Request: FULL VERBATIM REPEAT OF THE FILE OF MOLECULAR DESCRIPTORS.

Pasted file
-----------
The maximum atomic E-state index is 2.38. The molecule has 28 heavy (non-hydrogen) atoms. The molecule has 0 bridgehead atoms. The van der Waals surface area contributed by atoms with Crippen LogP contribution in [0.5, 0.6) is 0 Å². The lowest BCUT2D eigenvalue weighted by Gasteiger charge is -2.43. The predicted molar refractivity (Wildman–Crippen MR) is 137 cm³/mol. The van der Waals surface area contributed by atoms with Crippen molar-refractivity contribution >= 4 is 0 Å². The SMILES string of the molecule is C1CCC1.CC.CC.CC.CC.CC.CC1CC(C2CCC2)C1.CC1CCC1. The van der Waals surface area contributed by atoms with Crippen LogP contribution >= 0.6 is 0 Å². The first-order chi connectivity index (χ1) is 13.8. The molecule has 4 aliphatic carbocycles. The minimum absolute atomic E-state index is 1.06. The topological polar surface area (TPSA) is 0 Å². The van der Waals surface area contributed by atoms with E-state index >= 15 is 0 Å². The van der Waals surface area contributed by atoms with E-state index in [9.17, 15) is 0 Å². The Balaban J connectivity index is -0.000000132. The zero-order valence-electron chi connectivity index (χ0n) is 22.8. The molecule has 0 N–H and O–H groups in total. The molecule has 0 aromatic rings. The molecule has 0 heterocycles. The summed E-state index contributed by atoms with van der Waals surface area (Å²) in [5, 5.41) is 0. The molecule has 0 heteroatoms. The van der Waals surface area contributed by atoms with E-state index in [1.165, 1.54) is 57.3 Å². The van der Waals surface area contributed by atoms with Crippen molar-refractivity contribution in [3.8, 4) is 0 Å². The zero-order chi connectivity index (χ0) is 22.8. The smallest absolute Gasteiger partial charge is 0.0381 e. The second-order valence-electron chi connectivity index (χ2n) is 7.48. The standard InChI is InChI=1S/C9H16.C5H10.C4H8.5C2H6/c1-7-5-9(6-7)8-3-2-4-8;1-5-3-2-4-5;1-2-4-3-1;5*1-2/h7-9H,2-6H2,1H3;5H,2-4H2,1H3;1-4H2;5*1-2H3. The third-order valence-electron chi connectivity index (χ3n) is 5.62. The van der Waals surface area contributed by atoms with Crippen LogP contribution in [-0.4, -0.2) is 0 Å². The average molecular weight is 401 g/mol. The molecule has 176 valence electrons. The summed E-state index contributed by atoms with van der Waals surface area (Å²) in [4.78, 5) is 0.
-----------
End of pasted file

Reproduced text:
The maximum atomic E-state index is 2.38. The molecule has 28 heavy (non-hydrogen) atoms. The molecule has 0 bridgehead atoms. The van der Waals surface area contributed by atoms with Crippen LogP contribution in [0.5, 0.6) is 0 Å². The lowest BCUT2D eigenvalue weighted by Gasteiger charge is -2.43. The predicted molar refractivity (Wildman–Crippen MR) is 137 cm³/mol. The van der Waals surface area contributed by atoms with Crippen molar-refractivity contribution >= 4 is 0 Å². The SMILES string of the molecule is C1CCC1.CC.CC.CC.CC.CC.CC1CC(C2CCC2)C1.CC1CCC1. The van der Waals surface area contributed by atoms with Crippen LogP contribution >= 0.6 is 0 Å². The first-order chi connectivity index (χ1) is 13.8. The molecule has 4 aliphatic carbocycles. The minimum absolute atomic E-state index is 1.06. The topological polar surface area (TPSA) is 0 Å². The van der Waals surface area contributed by atoms with E-state index >= 15 is 0 Å². The van der Waals surface area contributed by atoms with E-state index in [9.17, 15) is 0 Å². The Balaban J connectivity index is -0.000000132. The zero-order valence-electron chi connectivity index (χ0n) is 22.8. The molecule has 0 N–H and O–H groups in total. The molecule has 0 aromatic rings. The molecule has 0 heterocycles. The summed E-state index contributed by atoms with van der Waals surface area (Å²) in [5, 5.41) is 0. The molecule has 0 heteroatoms. The van der Waals surface area contributed by atoms with E-state index in [1.165, 1.54) is 57.3 Å². The van der Waals surface area contributed by atoms with Crippen molar-refractivity contribution in [3.8, 4) is 0 Å². The zero-order chi connectivity index (χ0) is 22.8. The smallest absolute Gasteiger partial charge is 0.0381 e. The second-order valence-electron chi connectivity index (χ2n) is 7.48. The standard InChI is InChI=1S/C9H16.C5H10.C4H8.5C2H6/c1-7-5-9(6-7)8-3-2-4-8;1-5-3-2-4-5;1-2-4-3-1;5*1-2/h7-9H,2-6H2,1H3;5H,2-4H2,1H3;1-4H2;5*1-2H3. The third-order valence-electron chi connectivity index (χ3n) is 5.62. The van der Waals surface area contributed by atoms with Crippen LogP contribution in [-0.4, -0.2) is 0 Å². The average molecular weight is 401 g/mol. The molecule has 176 valence electrons. The summed E-state index contributed by atoms with van der Waals surface area (Å²) in [4.78, 5) is 0.